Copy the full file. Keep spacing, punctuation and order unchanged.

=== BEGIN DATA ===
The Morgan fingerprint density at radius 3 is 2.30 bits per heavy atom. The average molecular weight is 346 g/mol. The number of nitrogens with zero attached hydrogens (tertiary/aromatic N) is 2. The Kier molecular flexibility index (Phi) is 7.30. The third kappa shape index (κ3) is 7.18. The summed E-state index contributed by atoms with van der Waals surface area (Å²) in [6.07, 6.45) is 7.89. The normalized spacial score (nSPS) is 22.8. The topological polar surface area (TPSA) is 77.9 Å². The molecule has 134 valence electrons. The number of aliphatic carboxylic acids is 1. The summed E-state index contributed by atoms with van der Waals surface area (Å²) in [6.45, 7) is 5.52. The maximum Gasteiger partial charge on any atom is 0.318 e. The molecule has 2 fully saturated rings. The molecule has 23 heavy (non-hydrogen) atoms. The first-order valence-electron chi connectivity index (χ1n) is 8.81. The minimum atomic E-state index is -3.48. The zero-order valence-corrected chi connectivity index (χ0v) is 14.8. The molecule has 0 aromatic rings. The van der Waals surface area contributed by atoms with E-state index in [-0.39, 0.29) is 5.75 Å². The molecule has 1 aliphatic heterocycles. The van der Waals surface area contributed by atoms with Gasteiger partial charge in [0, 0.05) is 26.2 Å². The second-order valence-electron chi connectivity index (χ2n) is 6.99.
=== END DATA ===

The Morgan fingerprint density at radius 3 is 2.30 bits per heavy atom. The average molecular weight is 346 g/mol. The number of nitrogens with zero attached hydrogens (tertiary/aromatic N) is 2. The Kier molecular flexibility index (Phi) is 7.30. The third kappa shape index (κ3) is 7.18. The summed E-state index contributed by atoms with van der Waals surface area (Å²) in [6.07, 6.45) is 7.89. The normalized spacial score (nSPS) is 22.8. The topological polar surface area (TPSA) is 77.9 Å². The molecule has 134 valence electrons. The number of aliphatic carboxylic acids is 1. The summed E-state index contributed by atoms with van der Waals surface area (Å²) in [6.45, 7) is 5.52. The maximum Gasteiger partial charge on any atom is 0.318 e. The molecule has 2 fully saturated rings. The molecule has 23 heavy (non-hydrogen) atoms. The first-order valence-electron chi connectivity index (χ1n) is 8.81. The minimum atomic E-state index is -3.48. The zero-order valence-corrected chi connectivity index (χ0v) is 14.8. The molecule has 0 aromatic rings. The van der Waals surface area contributed by atoms with E-state index in [-0.39, 0.29) is 5.75 Å². The molecule has 1 aliphatic heterocycles. The van der Waals surface area contributed by atoms with Gasteiger partial charge in [0, 0.05) is 26.2 Å². The second-order valence-electron chi connectivity index (χ2n) is 6.99.